Protection Plan
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I want to to quickly define “Sustainable Farming”.

I love how perfectly and succinctly a definition can be found on sustainabletable.org.

“In simplest terms, sustainable agriculture is the production of food, fiber, or other plant or animal products using farming techniques that protect the environment, public health, human communities, and animal welfare. This form of agriculture enables us to produce healthful food without compromising future generation’s’ ability to do the same.”

Sustainable farming isn’t just the broad idea of “going green” or becoming a hippie for the sake of being different, or pampering a fad. Sustainable farming is protection…

Protection for the environment is purposefully NOT using practices that harm, erode, or degrade the soil, water, or other precious resources… It IS using crop rotation, animal rotation, and biodiversity which knead and feed our ecological umbilical rather than severing it.

Protection of animal welfare ensures that animals are treated with respect for what they are and what they were created to be and to do – allowing them freedom to move, mow, roll, jump, run, hop, wallow, or forage… Protecting animal welfare means promoting their natural diet and avoiding stress and illness associated with and common in confinement and mono-speciation.

Protecting public health and human communities go hand in hand. Food production should NEVER come at the expense of human health, and good food should satisfy the body’s nutritional requirements. Grassfed, pastured, sustainably raised food out-shines its industrialized counterparts almost immeasurably. Meat and dairy products from grass-fed animals are the richest known source of a good fat known as CLA (conjugated linoleic acid.) CLA may be one of the most potent defenses against cancer of any we know. In lab tests, CLA has been shown to actually reduce tumor growth (source: eatwild.com)! These examples only cover meats  and dairy. I talked a little about eggs last week… Sustainably raised produce takes nutrition to another level.

Alan Nation, in the foreword to Joel’s book Folks, This Ain’t Normal, says “…Learn enough…that you aren’t taken in by faux natural systems such as “free range” chickens from a confinement house with one tiny door open. IMG_3775Realize that a “USDA Certified Organic” label does not insure that a production method that mimics nature was used. … Try to buy as much of your animal protein and dairy products from a farmer whose farm you occasionally visit…[as you can.]”

Know that you know WHO your farmer is and HOW they are raising the things you eat!

Now, more than ever, is the time to rise and take a stand in our food system and our agricultural system. It’s time to provide protection for ourselves and our posterity!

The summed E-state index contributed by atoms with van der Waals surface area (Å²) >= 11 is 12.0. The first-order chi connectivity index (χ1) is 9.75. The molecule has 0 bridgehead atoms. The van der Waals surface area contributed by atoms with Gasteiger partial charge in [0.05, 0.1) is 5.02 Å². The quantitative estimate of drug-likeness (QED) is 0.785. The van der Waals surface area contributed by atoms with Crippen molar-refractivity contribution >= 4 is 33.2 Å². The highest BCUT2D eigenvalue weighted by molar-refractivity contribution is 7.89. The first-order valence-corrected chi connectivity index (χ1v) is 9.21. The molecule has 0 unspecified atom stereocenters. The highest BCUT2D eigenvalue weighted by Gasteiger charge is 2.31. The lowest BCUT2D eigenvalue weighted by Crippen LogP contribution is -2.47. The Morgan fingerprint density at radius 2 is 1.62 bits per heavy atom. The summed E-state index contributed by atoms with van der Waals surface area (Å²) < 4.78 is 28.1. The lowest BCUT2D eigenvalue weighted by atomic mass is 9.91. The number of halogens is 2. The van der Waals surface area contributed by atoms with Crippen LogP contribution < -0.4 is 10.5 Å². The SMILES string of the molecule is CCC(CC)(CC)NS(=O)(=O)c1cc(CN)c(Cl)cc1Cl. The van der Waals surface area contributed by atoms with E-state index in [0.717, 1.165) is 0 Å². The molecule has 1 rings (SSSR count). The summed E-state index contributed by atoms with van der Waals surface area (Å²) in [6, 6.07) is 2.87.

“The power is in the customer. And so if you want things to change on the landscape, if you want things to change regarding chemicals, pesticides, GMO – name your issue — if you want change, well, you’ve got to make a change.” – Joel Salatin

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About Hannah Hale

Hannah hails from McComb, Mississippi, where she farmed with her parents and three sisters. Home-schooled all her life, she grew up helping her grandfather on his Black Angus farm and working with her family to raise dairy goats, laying hens, and bees. Her love for animals blossomed through her involvement in 4-H and cattle showing. Hannah discovered Polyface through a lecture by Joel, and while reading his book You Can Farm, she realized that her life-long dream of farming could become a reality. The summer of 2013 saw Hannah a Polyface intern, and she was subsequently chosen to become an apprentice. Now married, Hannah helps her husband as they work as Polyface rental-farm managers. She is thrilled to have the opportunity to be part of the Polyface team and learn from the best. In the future, Hannah wants to farm full-time and keep Jesus central in her life.
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3 Responses to Protection Plan

  1. Sheri says:

    Love reading all your posts! Good stuff!

  2. Paige says:

    Yes! The more you think about all of the benefits of local regenerative agriculture, the more you come to see it as a sort of cure-all for society. I find myself getting all excited when I talk about the benefits to health, the economy, and rural communities to other people. They laugh and call me quixotic more often than not, but I really do believe that good agriculture can be society’s protection plan. Unfortunately, I’m not sure that the mainstream will ever embrace it as such.

  3. We only LOOK like we are tilting at windmills. We are slaying dragons, it just isn’t obvious yet!